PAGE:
In the week leading up to the immigration march to the state Capitol on April 9, employees at La Invasora (1400 AM), a Spanish-language radio station, had long discussions on how to treat the upcoming event. Some thought the south Minneapolis station should treat the event as news when merited, while others argued for an advocacy role, with the station actively urging listeners to attend. They talked about devoting some free advertising to the march.
The galvanizing moment, though, came when La Invasora's morning show, El Vaquero Kachuviwuau (meaning something along the lines of "the coolest cowboy"), turned the airwaves over to the listeners. The station was flooded with phone calls, and soon the morning zoo was having serious conversations about the immigration issue. It was a defining moment for a station that has only been on the air since December, and one that likely spurred word-of-mouth turnout: The assembly at the Capitol, by some estimates, rivaled the numbers at a gathering held there just after the September 11 attacks.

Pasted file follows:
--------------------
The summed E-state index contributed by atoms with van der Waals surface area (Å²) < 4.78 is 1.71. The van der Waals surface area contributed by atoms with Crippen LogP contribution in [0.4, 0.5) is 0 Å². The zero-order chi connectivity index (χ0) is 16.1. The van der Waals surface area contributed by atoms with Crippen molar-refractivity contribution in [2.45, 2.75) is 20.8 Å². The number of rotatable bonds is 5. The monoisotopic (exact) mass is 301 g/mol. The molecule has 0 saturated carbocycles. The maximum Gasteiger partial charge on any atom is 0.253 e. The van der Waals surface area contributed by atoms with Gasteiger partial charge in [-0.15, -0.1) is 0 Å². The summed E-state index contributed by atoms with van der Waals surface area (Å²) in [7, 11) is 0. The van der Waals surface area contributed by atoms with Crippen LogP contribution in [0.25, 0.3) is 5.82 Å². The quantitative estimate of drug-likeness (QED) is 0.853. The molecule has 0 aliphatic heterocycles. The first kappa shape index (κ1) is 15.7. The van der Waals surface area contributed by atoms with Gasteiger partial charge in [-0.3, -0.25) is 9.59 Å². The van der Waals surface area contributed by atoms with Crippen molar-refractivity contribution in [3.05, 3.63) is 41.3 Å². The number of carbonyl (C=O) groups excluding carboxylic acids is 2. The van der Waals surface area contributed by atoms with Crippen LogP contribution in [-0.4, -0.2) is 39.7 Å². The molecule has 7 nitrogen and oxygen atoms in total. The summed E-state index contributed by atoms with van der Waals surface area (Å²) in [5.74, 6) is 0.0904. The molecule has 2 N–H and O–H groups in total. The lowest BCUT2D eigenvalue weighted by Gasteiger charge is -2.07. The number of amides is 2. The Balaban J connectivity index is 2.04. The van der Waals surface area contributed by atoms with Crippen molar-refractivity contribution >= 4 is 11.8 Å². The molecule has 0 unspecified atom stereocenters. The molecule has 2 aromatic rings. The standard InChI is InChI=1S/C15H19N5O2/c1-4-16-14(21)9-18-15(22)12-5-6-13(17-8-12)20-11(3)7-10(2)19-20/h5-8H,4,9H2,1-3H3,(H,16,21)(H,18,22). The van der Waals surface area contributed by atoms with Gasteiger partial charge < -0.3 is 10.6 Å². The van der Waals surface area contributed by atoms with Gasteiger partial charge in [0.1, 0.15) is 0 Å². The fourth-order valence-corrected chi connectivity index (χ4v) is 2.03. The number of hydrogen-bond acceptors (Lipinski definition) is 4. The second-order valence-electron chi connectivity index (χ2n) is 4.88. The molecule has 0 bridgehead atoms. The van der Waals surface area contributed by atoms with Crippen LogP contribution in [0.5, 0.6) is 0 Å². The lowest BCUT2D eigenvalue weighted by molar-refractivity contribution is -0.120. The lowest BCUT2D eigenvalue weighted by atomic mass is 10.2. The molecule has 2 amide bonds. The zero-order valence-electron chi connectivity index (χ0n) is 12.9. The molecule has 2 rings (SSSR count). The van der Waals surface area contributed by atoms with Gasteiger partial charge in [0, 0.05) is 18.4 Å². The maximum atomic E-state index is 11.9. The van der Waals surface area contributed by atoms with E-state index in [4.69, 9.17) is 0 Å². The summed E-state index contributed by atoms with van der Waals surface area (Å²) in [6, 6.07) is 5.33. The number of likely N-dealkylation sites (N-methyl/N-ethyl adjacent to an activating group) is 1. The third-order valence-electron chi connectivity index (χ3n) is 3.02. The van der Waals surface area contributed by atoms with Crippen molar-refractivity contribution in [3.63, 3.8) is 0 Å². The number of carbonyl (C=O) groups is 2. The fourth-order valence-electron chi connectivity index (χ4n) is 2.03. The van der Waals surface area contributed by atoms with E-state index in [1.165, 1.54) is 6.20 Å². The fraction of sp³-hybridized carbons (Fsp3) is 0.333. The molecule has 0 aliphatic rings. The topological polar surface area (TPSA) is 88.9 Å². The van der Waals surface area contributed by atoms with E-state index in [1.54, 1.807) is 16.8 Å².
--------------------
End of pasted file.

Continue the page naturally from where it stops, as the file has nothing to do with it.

"I wanted to make sure we as employees were absolutely united on this," Alberto Monserrate, the CEO of the company that owns the station, says of the decision to advocate for the march. "I had some organizers telling me that there were 40,000 people there, and without us it would have been 5,000."
In a national sense, the scene at La Invasora and in St. Paul was hardly unique—scores of marchers and radio stations experienced the same phenomenon in other cities with much larger Hispanic populations. But it was notable in that the Latino population took a page from the playbook of right-wing talk radio. And the outcome further underscored the power of an increasingly viable and visible Latino media market in the Twin Cities.
"With our own media, we are emerging from the shadows," says Ramón León, executive director of the Latino Economic and Development Center. "It has helped create a more civic-minded community and a business community."